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Diagnosing auditory processing disorder

CAPD testing at CHC in NYCAn auditory processing disorder can be detected by a variety of personal, educational and professional figures in your child’s life. As a parent, you may see a pattern with restlessness or forgetfulness (with household chores, for instance), while a teacher might notice your child struggling academically.

If your child shows any signs of APD, you can first contact CHC for a phone consultation with one of our Auditory Processing Center’s licensed clinicians. This initial consultation is an opportunity to gain insight into your child’s specific symptoms and comfortably voice your concerns. We then use our base of knowledge to recommend further steps for evaluation and treatment.

Evaluation with a CHC audiologist

Jane Auriemmo, AuD, CCC-A, APD Specialist

Your child may be evaluated by a CHC audiologist for an official APD diagnosis. Central auditory processing disorder (or CAPD) testing is most useful for children 7 years or older, the age at which a child’s brain starts to process more expansive information. In evaluating your child, the audiologist will:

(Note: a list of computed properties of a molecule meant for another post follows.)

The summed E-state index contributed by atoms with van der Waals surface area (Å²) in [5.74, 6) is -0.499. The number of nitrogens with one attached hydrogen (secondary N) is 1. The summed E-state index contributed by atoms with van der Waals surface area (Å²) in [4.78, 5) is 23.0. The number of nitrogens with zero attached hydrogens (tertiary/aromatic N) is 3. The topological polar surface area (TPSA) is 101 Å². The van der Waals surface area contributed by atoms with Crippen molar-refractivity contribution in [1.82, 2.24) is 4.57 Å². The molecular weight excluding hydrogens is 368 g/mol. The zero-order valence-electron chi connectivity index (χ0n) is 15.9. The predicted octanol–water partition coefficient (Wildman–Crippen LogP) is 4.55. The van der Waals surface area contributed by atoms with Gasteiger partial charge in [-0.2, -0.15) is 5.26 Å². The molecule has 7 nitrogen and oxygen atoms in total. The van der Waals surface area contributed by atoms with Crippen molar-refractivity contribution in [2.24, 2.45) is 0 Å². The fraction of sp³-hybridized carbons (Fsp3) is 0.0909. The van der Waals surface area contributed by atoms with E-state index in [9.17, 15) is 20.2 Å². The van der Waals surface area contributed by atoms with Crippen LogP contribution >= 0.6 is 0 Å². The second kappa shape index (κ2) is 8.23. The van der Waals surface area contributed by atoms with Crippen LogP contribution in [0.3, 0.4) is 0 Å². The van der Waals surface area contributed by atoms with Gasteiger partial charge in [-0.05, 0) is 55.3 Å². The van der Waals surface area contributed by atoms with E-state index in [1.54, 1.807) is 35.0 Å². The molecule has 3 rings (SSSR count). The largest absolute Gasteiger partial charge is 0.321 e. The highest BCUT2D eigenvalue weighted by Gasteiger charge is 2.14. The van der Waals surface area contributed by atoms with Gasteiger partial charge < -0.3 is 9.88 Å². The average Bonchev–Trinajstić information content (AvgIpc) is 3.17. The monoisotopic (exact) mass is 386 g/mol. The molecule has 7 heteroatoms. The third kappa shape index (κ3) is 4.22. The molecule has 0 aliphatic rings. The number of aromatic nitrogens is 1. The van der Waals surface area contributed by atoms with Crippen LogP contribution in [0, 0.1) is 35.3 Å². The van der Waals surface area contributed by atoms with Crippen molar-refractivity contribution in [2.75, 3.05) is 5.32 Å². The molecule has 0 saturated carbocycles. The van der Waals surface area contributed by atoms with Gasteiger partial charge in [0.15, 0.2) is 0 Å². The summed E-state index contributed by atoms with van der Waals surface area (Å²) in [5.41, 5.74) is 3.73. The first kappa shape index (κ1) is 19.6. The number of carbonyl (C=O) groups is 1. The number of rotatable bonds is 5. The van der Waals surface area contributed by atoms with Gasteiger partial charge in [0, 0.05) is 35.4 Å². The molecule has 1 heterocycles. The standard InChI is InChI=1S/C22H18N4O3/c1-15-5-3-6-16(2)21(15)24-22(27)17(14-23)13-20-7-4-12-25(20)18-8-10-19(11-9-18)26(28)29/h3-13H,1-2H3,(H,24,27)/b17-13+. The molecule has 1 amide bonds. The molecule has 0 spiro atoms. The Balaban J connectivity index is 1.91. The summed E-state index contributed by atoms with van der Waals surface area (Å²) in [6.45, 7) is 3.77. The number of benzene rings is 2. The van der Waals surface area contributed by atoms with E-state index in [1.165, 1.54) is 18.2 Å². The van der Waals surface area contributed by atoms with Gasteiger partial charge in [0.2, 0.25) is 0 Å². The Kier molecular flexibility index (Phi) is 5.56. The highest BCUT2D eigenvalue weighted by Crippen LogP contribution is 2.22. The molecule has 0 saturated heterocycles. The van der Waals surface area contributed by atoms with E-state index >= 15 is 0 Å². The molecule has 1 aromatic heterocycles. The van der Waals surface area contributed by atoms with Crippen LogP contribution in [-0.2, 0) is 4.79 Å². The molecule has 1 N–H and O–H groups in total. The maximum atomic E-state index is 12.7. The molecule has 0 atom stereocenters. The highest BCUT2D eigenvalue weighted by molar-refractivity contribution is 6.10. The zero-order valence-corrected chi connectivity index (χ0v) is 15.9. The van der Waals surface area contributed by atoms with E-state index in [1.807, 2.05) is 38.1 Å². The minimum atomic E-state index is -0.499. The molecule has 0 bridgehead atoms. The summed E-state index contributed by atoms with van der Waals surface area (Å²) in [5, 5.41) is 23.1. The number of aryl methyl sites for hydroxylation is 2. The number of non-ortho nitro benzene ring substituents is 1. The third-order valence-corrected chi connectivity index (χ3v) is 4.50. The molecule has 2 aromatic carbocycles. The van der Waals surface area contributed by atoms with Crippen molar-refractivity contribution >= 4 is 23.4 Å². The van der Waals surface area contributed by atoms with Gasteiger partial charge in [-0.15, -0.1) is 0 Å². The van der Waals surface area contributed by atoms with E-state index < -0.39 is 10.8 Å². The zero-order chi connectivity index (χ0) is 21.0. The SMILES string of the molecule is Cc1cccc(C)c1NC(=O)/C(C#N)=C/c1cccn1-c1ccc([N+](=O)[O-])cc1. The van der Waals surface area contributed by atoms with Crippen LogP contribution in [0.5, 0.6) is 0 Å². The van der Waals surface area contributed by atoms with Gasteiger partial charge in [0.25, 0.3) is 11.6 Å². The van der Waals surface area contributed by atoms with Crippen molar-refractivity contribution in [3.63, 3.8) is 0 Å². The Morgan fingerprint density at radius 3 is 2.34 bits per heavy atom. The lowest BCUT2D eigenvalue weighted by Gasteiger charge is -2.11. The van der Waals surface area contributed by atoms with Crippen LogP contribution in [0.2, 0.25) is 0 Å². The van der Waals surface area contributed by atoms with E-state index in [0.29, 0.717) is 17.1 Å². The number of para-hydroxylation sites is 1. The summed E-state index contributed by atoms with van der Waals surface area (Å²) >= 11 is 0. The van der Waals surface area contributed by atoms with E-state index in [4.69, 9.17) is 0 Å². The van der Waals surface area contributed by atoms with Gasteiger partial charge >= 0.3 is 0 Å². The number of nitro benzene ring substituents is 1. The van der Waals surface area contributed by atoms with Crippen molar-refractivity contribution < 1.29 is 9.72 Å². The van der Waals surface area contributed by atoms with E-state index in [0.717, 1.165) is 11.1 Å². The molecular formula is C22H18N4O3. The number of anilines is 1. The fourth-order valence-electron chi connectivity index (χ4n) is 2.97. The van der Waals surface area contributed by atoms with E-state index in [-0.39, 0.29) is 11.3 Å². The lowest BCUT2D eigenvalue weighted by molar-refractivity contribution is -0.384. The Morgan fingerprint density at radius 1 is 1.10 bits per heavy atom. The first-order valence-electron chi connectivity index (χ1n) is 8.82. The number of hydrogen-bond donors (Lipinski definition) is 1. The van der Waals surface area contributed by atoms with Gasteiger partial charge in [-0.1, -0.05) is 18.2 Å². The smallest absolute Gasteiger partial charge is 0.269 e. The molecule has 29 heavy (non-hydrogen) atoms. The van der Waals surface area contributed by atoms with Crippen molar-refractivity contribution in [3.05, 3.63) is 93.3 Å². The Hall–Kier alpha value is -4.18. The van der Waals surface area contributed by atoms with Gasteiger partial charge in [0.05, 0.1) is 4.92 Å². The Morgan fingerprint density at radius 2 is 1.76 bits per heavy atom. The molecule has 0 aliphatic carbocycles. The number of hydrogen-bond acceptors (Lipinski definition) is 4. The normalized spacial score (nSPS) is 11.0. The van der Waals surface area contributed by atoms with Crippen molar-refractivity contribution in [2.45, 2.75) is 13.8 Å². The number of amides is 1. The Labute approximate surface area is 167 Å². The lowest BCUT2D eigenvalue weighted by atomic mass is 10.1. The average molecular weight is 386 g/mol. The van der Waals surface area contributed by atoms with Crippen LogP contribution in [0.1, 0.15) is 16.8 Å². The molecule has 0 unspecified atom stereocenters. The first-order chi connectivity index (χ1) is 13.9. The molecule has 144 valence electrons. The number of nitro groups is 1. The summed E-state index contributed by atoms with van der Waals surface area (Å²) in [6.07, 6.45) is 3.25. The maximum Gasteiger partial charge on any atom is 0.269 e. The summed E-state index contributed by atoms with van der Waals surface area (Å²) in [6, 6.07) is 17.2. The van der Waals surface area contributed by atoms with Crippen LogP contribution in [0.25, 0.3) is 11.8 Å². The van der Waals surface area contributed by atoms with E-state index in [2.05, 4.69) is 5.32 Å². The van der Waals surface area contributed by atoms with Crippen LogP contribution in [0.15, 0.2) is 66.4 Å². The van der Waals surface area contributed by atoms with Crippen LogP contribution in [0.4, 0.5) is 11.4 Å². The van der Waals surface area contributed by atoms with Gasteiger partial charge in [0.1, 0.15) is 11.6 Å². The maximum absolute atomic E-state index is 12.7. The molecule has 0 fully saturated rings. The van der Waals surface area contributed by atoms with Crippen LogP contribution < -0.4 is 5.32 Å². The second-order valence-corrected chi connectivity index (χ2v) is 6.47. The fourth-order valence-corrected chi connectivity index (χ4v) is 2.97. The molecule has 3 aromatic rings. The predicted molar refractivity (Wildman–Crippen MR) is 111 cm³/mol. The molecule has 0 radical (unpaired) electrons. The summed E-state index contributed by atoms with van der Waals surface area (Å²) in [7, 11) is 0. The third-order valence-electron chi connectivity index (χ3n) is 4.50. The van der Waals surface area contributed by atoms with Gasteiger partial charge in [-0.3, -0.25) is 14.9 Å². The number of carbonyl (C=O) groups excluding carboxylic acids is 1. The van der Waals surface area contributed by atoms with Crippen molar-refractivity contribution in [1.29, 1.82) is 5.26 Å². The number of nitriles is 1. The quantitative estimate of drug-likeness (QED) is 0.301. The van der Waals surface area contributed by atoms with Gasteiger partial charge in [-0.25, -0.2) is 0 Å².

• Confirm your child does not have a physical hearing loss (CHC audiologists verify hearing function by testing your child’s response to pure sound tones);
  • Evaluate your child with other varied stimuli (e.g. responses to complex oral information, word sequencing, and slight discrepancies in speech);
  • Use background noise to simulate a natural listening environment.

For children ages 5-7, a CAPD screening (rather than test) may be recommended.

Multi-disciplinary approach

Additionally, your CHC audiologist will review and discuss results of multi-disciplinary evaluations such as neuro-psychological, psycho-educational and speech/language evaluations and provide perspective on your child’s performance in each area compared to age-matched peers.

You’ll receive a comprehensive report summarizing behavioral test findings and detailing management options including deficit-specific strategies to improve the child’s specific auditory weaknesses. This integrated approach to APD identification ensures the most appropriate and targeted recommendations for management and deficit-specific intervention  in home and school environments.

The good news is that children with CAPD who receive appropriate diagnoses and management can become more effective listeners, enabling them to gain confidence and succeed in the classroom.

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The Auditory Processing Center at CHC
917-305-7751 (v) | email | 917-305-7999 (tty)